Also, in May 2013, Morissette applied to Cote Corp. for a position as a shop mechanic. ECF No. 1 at 3, ¶ 16. On his job application form, Morissette answered that he could perform the job “with or without reasonable accommodations, ” and left blank the line that appeared after “[i]f accommodations are needed, please describe[.]” ECF No. 39 at 3, ¶ 5.

         Morissette was invited to a job interview on May 11. ECF No. 1 at 3, ¶ 17. He claims that during the interview, he disclosed the fact that he had a stroke in 2011. ECF No. 39 at 14, ¶ 16 (citing ECF No. 39-1 at 8). Daniel A. Cote, Cote Corp.’s chief executive officer, [2] claims that Morissette did not mention his stroke during the interview and that Cote was “surprised” to hear of it later. ECF No. 40-2 at 2.

         On May 20, Morissette was hired by Cote Corp. as a shop mechanic, and agreed to undergo a United States Department of Transportation (“DOT”) medical exam in order to obtain a DOT medical certification (“DOT medical card”) which Cote Corp. required as a condition of employment. ECF No. 1 at 3, ¶ 19; ECF No. 39 at 13, ¶ 14 and 14, ¶ 19; ECF No. 35-2 at 5. When Morissette returned from the medical exam, Daniel A. Cote asked him how the exam went, and Morissette replied that he did not pass the medical exam because the examiner, Central Maine Partners in Health (“CMPH”), “[was] going to do some more follow-up” as a result of his stroke history. ECF No. 40 at 17.

         CMPH later informed Cote Corp. that Morissette would not be issued the DOT medical card until Morissette’s doctor provided more information about his stroke. ECF No. 39 at 16, ¶ 27. Thereafter, Daniel A. Cote questioned Morissette each day about whether his medical records had been provided to CMPH. Id. at ¶ 28.

         On May 27, Morissette asked Daniel A. Cote why he needed the DOT medical card, and if he would still have a job if he could not pass the DOT physical. Id. at ¶ 30; ECF No. 39-1 at 11. Cote replied that “he would have to talk about it.” ECF No. 39-1 at 11.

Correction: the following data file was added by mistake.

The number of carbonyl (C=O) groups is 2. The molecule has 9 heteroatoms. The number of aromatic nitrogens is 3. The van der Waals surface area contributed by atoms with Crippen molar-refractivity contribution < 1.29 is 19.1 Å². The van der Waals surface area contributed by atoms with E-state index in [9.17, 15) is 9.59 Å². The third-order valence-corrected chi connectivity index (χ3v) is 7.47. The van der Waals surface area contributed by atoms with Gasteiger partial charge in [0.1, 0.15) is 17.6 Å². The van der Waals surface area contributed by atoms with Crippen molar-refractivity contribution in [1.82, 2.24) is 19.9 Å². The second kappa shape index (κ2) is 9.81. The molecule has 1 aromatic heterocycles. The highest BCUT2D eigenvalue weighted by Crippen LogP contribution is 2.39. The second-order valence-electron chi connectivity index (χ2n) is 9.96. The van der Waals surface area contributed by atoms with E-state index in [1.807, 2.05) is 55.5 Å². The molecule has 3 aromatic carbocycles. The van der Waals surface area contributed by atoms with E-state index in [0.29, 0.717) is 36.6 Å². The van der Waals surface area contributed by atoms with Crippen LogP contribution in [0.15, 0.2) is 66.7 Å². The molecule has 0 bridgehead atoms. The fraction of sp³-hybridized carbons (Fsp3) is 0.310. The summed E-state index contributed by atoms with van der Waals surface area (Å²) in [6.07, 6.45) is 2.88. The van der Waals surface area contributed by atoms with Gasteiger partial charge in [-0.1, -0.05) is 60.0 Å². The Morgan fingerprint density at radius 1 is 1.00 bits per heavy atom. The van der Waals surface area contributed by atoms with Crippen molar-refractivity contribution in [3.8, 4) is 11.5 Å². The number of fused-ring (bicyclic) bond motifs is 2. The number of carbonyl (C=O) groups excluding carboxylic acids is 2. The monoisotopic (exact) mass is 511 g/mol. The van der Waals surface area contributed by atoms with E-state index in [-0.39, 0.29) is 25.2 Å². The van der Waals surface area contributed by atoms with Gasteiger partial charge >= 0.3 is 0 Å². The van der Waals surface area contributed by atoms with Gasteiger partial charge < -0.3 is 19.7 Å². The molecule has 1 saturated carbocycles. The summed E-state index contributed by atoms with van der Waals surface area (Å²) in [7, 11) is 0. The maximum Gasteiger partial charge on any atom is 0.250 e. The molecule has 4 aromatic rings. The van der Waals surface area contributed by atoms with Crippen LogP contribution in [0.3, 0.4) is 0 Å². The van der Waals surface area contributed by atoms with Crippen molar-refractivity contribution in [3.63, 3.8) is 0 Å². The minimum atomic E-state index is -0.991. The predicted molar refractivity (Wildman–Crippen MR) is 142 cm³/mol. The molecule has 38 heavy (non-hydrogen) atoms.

On May 28, CMPH again informed Cote Corp. that it would not provide an opinion as to whether Morissette was medically qualified until it received more information. ECF No. 39 at 16-17, ¶ 33. Around the same time, Morissette alleges that he complained to his co-workers that he did not need a DOT medical card to perform the work of the shop mechanic position, and stated that if Cote Corp. fired him, he would call OSHA, and Cote Corp. would have to “open up [their] checkbook, [and] they will pay dearly.” Id. at 17, ¶¶ 34, 35; ECF No. 1 at 4, ¶ 30; ECF No. 39-1 at 9. On May 31, Cote Corp. terminated Morissette’s employment, based on its belief that he could not handle the stress of obtaining the DOT medical card. ECF No. 35 at 3, ¶ 18; ECF No. 39 at 17, ¶ 40; ECF No. 40 at 21. Later the same day, CMPH sent Cote Corp. a fax stating that it had determined that Morissette had passed the DOT medical exam. ECF No. 39 at 18, ¶ 43.

         Shortly after being terminated, Morissette filed a Notice of Complaint against Cote Corp. with the United States Department of Labor’s Occupational Safety and Health Administration (“OSHA”). See ECF No. 40-2 at 1. In response, Daniel A. Cote wrote a letter to OSHA dated June 27, 2013, stating, among other things, that Morissette had not previously disclosed his stroke history, and that:

I was surprised to hear of the stroke as he had not mentioned it prior. He claims he told us during the interview. The interview team included: Daniel A. Cote (myself), Daniel P. Cote (VP Operations), and Kevin Robinson (Fleet Manager). If Mr. [Morissette] had stated or mentioned a stroke we certainly would have questioned him further. All three of us concurred. It was not brought up. Our concern with the stroke is that it potentially could prevent a DOT Medical Card from being obtained. We need our mechanic to drive Class A and Class B vehicles for road test and evaluation, it is a critical aspect of the job responsibilities.